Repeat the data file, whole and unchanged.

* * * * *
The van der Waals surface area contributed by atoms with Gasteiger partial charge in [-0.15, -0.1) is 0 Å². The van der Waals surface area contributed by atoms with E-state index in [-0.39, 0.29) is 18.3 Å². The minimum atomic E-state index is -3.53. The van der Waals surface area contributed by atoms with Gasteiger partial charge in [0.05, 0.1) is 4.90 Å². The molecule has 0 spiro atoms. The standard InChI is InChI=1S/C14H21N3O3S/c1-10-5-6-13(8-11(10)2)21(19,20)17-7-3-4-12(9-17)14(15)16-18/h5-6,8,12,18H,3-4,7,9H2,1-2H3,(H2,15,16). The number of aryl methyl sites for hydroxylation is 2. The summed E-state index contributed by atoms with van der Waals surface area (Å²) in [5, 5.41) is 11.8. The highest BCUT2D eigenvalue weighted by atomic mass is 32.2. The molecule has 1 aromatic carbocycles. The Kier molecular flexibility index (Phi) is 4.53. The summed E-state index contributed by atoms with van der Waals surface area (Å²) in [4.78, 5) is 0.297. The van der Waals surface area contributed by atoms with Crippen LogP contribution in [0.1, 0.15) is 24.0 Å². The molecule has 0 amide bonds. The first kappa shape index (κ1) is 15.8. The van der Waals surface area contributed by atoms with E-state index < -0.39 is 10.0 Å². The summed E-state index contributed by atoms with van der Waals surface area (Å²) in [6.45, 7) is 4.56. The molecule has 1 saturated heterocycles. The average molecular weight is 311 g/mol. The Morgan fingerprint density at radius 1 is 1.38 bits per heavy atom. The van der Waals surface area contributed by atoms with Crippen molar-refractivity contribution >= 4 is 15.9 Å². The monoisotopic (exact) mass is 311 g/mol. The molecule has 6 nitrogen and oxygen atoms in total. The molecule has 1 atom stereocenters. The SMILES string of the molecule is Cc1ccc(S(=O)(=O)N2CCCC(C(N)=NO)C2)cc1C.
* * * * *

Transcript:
The van der Waals surface area contributed by atoms with Gasteiger partial charge in [-0.15, -0.1) is 0 Å². The van der Waals surface area contributed by atoms with E-state index in [-0.39, 0.29) is 18.3 Å². The minimum atomic E-state index is -3.53. The van der Waals surface area contributed by atoms with Gasteiger partial charge in [0.05, 0.1) is 4.90 Å². The molecule has 0 spiro atoms. The standard InChI is InChI=1S/C14H21N3O3S/c1-10-5-6-13(8-11(10)2)21(19,20)17-7-3-4-12(9-17)14(15)16-18/h5-6,8,12,18H,3-4,7,9H2,1-2H3,(H2,15,16). The number of aryl methyl sites for hydroxylation is 2. The summed E-state index contributed by atoms with van der Waals surface area (Å²) in [5, 5.41) is 11.8. The highest BCUT2D eigenvalue weighted by atomic mass is 32.2. The molecule has 1 aromatic carbocycles. The Kier molecular flexibility index (Phi) is 4.53. The summed E-state index contributed by atoms with van der Waals surface area (Å²) in [4.78, 5) is 0.297. The van der Waals surface area contributed by atoms with Crippen LogP contribution in [0.1, 0.15) is 24.0 Å². The molecule has 0 amide bonds. The first kappa shape index (κ1) is 15.8. The van der Waals surface area contributed by atoms with E-state index < -0.39 is 10.0 Å². The summed E-state index contributed by atoms with van der Waals surface area (Å²) in [6.45, 7) is 4.56. The molecule has 1 saturated heterocycles. The average molecular weight is 311 g/mol. The Morgan fingerprint density at radius 1 is 1.38 bits per heavy atom. The van der Waals surface area contributed by atoms with Crippen molar-refractivity contribution >= 4 is 15.9 Å². The monoisotopic (exact) mass is 311 g/mol. The molecule has 6 nitrogen and oxygen atoms in total. The molecule has 1 atom stereocenters. The SMILES string of the molecule is Cc1ccc(S(=O)(=O)N2CCCC(C(N)=NO)C2)cc1C.